The US Department of Labor has found that one of the nation’s largest food safety sanitation services providers, US cleaning contractor Packers Sanitation Services Inc. (PSSI), has illegally employed children in slaughterhouses, one of the country’s most dangerous labor environments.
The Wisconsin-based company PSSI has been busted for employing and assigning at least 102 children ages 13 to 17 to work overnight shifts and to use caustic chemicals to clean razor-sharp saws and other high-risk equipment at 13 meat processing facilities in 8 states.
Although the US labor law permits companies to hire minors for some jobs, they’re not allowed to do jobs that are considered hazardous.
According to government data, meatpacking is one of the most dangerous industries in the United States, with workers exposed at three times greater risk to suffer serious injury than the average American laborer.
Due to the use of saws, grinders, hooks, and extruders, common injuries in these processing facilities include finger or hand amputations, fractures, burns, and head trauma.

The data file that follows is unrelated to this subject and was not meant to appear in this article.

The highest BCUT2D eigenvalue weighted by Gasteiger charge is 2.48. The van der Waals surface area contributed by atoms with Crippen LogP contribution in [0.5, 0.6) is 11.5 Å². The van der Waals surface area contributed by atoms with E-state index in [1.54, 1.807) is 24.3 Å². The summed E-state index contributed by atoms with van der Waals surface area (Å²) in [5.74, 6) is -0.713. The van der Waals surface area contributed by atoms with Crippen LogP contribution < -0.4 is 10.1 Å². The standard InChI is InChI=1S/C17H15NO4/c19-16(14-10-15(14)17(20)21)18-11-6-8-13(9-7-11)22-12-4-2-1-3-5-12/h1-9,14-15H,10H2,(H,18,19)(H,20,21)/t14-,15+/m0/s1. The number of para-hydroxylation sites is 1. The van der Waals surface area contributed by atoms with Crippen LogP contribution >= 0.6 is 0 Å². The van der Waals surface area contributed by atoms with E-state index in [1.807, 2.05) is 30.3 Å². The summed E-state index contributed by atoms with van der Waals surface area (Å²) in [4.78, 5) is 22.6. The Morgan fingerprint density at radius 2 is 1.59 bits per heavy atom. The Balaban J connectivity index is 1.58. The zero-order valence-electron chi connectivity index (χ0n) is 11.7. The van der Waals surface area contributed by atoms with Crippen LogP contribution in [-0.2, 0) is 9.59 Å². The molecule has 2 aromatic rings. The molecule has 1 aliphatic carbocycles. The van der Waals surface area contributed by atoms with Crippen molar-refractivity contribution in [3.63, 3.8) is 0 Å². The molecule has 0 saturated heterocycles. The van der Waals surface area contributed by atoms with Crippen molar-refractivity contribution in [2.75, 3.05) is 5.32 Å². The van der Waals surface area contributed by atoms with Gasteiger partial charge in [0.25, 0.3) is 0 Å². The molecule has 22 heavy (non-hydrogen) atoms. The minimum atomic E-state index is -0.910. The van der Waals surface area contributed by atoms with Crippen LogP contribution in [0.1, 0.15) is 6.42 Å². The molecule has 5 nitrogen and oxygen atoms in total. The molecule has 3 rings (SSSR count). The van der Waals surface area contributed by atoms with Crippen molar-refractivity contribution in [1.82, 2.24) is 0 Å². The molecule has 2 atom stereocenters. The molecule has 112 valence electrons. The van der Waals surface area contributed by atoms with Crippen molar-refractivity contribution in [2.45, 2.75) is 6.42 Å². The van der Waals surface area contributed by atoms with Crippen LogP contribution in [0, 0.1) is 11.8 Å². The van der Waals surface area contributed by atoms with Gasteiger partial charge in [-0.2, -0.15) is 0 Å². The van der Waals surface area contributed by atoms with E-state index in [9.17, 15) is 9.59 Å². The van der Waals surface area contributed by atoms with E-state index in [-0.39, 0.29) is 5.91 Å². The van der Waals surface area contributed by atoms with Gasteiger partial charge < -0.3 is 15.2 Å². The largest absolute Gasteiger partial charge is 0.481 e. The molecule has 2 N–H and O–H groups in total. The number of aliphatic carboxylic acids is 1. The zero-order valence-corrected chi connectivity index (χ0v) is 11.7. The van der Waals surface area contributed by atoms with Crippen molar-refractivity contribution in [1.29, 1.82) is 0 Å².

The minors hired by PSSI, as federal investigators found, cleaned hazardous slaughterhouse equipment – such as back saws and head splitters- while working with dangerous chemicals as a result of which at least three of the children were injured.
One of them, a 14-year-old, missed school after suffering a chemical burn while working from 11 pm to 5 am as many as six days a week.
According to Jessica Loman, a deputy administrator with the Department of Labor, this can only happen when employers do not take responsibility to prevent child labor violations from occurring in the first place, stressing that these children should never have been employed in meatpacking plants in the first place.
PSSI officials ignored the notices it received even when its own systems flagged some of its hires as minors, allegedly trying to derail the probe of the Department’s investigators who arrived at the slaughterhouses with warrants.
Following the investigation, PSSI was forced to pay more than $1.5 million in fines, amounting to $15,138 for each child that it illegally employed.